Rachel White

Technologist, Artist, Pretend-Cyborg

Rachel White is a technologist, artist, and pretend-cyborg who is currently a Technical Evangelist at Datadog. Previously at American Express, Microsoft, IBM, and Adobe. She is interested in new uses for old hardware, useless robots, VR/AR/MR, and bots. She has spoken internationally about Node.js, JavaScript, Creative Coding, IoT, Artificial Intelligence, NodeBots, and hardware. She's a previous artist in residence at Pioneer Works where she worked on a series that visualized what modern cybernetic augmentation could look like with todays hardware and special effects makeup. Her other interests include glitch art, 80s horror, and indie games. Her aesthetic is fog machines, laser lights, and broken VHS tapes.

She’s always looking for new opportunities to connect with people in areas related to open source, developer outreach & education, and new innovations in art and tech. She loves talking to other developers about their own personal projects, and helping new speakers workshop talk ideas. Or maybe you just want to say hi! If so, contact her at loveless [at] gmail [dot] com

Part 2 - How to Monitor a Serverless Application

Datadog makes setting up monitoring on your serverless function easy with our AWS Integration.

aws integration

The first part is enabling the AWS integration. Head to the AWS integration tile and fill in your information.

The AWS integration sets up some IAM roles and begins scraping your AWS account for information about what’s going on within your AWS infrastructure.

Next we set up the Datadog Forwarder Lambda function, which is required for ingestion of AWS Lambda traces, enhanced metrics, custom metrics, and logs.


datadog forwarder

You can just launch right from our documentation. It’ll ask you for your Datadog API key, which you can find under Integrations > APIs on your Datadog Dashboard.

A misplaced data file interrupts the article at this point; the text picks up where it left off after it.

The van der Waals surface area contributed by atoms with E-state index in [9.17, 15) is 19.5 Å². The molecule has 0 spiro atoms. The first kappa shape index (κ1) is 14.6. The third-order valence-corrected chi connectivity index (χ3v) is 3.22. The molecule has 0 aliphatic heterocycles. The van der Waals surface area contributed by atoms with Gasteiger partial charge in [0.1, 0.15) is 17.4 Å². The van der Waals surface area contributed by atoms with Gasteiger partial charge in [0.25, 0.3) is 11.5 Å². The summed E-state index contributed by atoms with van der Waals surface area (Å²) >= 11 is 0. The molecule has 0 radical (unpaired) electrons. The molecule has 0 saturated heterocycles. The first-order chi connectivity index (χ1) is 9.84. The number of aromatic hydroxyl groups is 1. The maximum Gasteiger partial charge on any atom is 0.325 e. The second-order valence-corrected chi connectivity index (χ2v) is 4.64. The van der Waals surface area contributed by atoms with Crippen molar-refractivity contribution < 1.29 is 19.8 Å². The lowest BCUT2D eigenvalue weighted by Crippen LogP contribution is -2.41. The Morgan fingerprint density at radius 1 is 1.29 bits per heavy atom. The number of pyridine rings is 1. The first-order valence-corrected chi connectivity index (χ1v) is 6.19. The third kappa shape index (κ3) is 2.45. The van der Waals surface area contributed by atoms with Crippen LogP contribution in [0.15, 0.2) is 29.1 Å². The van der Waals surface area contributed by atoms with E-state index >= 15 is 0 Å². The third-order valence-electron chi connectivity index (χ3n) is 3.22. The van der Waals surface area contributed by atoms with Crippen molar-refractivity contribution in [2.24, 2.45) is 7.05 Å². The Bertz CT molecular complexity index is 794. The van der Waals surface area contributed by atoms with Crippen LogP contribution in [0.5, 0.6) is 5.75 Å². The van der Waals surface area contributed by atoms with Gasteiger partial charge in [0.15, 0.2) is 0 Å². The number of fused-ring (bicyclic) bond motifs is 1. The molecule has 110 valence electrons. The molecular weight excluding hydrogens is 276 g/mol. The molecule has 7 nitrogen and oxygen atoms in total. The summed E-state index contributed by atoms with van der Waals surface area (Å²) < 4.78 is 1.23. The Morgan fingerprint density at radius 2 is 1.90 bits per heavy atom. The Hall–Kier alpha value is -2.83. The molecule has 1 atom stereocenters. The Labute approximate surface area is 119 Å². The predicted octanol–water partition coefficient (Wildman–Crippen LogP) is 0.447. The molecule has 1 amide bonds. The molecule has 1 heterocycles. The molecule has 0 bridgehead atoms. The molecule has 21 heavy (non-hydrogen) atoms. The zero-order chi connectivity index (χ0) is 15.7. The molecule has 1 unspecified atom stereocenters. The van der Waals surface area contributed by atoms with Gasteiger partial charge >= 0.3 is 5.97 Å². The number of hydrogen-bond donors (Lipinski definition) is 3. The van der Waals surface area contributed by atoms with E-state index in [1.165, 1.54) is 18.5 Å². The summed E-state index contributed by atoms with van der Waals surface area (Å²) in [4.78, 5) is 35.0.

Now that we’ve added the integration and forwarder, we can begin to instrument our Lambda function.

We’ll need to is add some more information to our serverless.yml file.

    flushMetricsToLogs: true
    addLayers: true
    logLevel: "info"
    enableXrayTracing: true
    enableDDTracing: true
    enableTags: true
    injectLogContext: true

  - serverless-plugin-datadog


Our serverless plugin has configuration options that you can use as needed for your specific use cases. You’ll need to add your Datadog API key here.

In addition to the serverless plugin, we’re going to add the AWS X-Ray integration, which lets developers trace distributed applications built using AWS products.


You need to make sure the following permissions are present in the policy document for your AWS/Datadog Role before adding to your code.

'use strict';
const AWSXRay = require('aws-xray-sdk');
const AWS = AWSXRay.captureAWS(require('aws-sdk'));


// captures axios chained promises. 

const AxiosWithXray = require('axios');

After that we head back to our handler.js file from Part 1. Run npm install aws-xray-sdk and require it in your Lambda function first because you want to catch everything that happens after it’s included.

handler xray

We add the code for capturing all HTTP and HTTPS traces, as well as capturing chained promises, which is super important since so much of Node.js is promise based.

We’re also going to change the Axios global name to axioswithxray just so we remember we’re catching those responses as well. We’llchange the line in our code that was previously making the Axios call as well.

Run sls deploy one last time so our instrumentation is fully reflected in our serverless function, and that’s all we have to do for our specific use case.

You can see additional documentation for tracing SQL queries and other options on the X-Ray documentation: https://docs.aws.amazon.com/xray/latest/devguide/xray-sdk-nodejs.html

Now that we have set up the AWS Integration and instrumented our serverless application, we can begin to have more insight into how our systems are working.